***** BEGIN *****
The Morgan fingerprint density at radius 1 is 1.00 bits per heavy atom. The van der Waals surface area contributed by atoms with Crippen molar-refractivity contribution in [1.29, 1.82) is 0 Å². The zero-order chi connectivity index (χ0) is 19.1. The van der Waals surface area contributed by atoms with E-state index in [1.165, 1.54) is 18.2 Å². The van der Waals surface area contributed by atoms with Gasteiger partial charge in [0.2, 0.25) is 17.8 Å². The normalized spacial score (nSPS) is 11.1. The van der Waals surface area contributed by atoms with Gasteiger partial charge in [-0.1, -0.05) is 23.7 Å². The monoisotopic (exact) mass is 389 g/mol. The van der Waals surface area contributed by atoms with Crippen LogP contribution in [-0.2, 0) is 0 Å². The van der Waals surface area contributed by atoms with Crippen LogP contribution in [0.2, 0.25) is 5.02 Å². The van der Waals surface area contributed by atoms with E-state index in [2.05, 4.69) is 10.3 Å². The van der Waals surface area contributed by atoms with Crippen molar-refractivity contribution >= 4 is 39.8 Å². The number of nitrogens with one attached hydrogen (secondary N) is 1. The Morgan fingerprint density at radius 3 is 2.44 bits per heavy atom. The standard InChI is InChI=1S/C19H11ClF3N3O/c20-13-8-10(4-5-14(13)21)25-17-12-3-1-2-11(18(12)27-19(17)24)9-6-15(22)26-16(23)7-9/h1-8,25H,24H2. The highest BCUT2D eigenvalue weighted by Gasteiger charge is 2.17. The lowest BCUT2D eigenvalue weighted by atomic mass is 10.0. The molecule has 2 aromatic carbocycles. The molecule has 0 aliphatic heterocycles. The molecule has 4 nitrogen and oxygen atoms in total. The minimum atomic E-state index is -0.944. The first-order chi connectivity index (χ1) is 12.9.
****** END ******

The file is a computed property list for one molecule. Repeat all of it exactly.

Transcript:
The Morgan fingerprint density at radius 1 is 1.00 bits per heavy atom. The van der Waals surface area contributed by atoms with Crippen molar-refractivity contribution in [1.29, 1.82) is 0 Å². The zero-order chi connectivity index (χ0) is 19.1. The van der Waals surface area contributed by atoms with E-state index in [1.165, 1.54) is 18.2 Å². The van der Waals surface area contributed by atoms with Gasteiger partial charge in [0.2, 0.25) is 17.8 Å². The normalized spacial score (nSPS) is 11.1. The van der Waals surface area contributed by atoms with Gasteiger partial charge in [-0.1, -0.05) is 23.7 Å². The monoisotopic (exact) mass is 389 g/mol. The van der Waals surface area contributed by atoms with Crippen LogP contribution in [-0.2, 0) is 0 Å². The van der Waals surface area contributed by atoms with Crippen LogP contribution in [0.2, 0.25) is 5.02 Å². The van der Waals surface area contributed by atoms with E-state index in [2.05, 4.69) is 10.3 Å². The van der Waals surface area contributed by atoms with Crippen molar-refractivity contribution >= 4 is 39.8 Å². The number of nitrogens with one attached hydrogen (secondary N) is 1. The Morgan fingerprint density at radius 3 is 2.44 bits per heavy atom. The standard InChI is InChI=1S/C19H11ClF3N3O/c20-13-8-10(4-5-14(13)21)25-17-12-3-1-2-11(18(12)27-19(17)24)9-6-15(22)26-16(23)7-9/h1-8,25H,24H2. The highest BCUT2D eigenvalue weighted by Gasteiger charge is 2.17. The lowest BCUT2D eigenvalue weighted by atomic mass is 10.0. The molecule has 2 aromatic carbocycles. The molecule has 0 aliphatic heterocycles. The molecule has 4 nitrogen and oxygen atoms in total. The minimum atomic E-state index is -0.944. The first-order chi connectivity index (χ1) is 12.9.